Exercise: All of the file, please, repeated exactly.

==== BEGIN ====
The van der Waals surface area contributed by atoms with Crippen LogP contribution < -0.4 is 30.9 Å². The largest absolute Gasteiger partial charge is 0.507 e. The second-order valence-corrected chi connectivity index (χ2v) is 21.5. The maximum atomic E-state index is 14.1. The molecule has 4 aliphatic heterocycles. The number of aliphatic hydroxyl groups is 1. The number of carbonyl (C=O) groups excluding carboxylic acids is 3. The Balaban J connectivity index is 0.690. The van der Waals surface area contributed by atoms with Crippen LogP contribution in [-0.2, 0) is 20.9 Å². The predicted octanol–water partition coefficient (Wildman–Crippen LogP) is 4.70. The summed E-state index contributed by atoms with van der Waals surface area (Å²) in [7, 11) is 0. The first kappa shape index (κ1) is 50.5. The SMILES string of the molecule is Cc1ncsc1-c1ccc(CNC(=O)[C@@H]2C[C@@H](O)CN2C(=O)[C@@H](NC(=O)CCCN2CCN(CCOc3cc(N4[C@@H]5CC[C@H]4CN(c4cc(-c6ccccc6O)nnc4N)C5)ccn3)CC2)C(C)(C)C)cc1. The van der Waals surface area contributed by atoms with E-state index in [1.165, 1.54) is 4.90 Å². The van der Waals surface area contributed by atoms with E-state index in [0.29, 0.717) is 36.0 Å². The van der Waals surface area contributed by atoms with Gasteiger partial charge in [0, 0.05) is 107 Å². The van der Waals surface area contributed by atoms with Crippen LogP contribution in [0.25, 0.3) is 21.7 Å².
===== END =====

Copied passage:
The van der Waals surface area contributed by atoms with Crippen LogP contribution < -0.4 is 30.9 Å². The largest absolute Gasteiger partial charge is 0.507 e. The second-order valence-corrected chi connectivity index (χ2v) is 21.5. The maximum atomic E-state index is 14.1. The molecule has 4 aliphatic heterocycles. The number of aliphatic hydroxyl groups is 1. The number of carbonyl (C=O) groups excluding carboxylic acids is 3. The Balaban J connectivity index is 0.690. The van der Waals surface area contributed by atoms with Crippen LogP contribution in [-0.2, 0) is 20.9 Å². The predicted octanol–water partition coefficient (Wildman–Crippen LogP) is 4.70. The summed E-state index contributed by atoms with van der Waals surface area (Å²) in [7, 11) is 0. The first kappa shape index (κ1) is 50.5. The SMILES string of the molecule is Cc1ncsc1-c1ccc(CNC(=O)[C@@H]2C[C@@H](O)CN2C(=O)[C@@H](NC(=O)CCCN2CCN(CCOc3cc(N4[C@@H]5CC[C@H]4CN(c4cc(-c6ccccc6O)nnc4N)C5)ccn3)CC2)C(C)(C)C)cc1. The van der Waals surface area contributed by atoms with E-state index in [1.165, 1.54) is 4.90 Å². The van der Waals surface area contributed by atoms with E-state index in [0.29, 0.717) is 36.0 Å². The van der Waals surface area contributed by atoms with Gasteiger partial charge in [0, 0.05) is 107 Å². The van der Waals surface area contributed by atoms with Crippen LogP contribution in [0.25, 0.3) is 21.7 Å².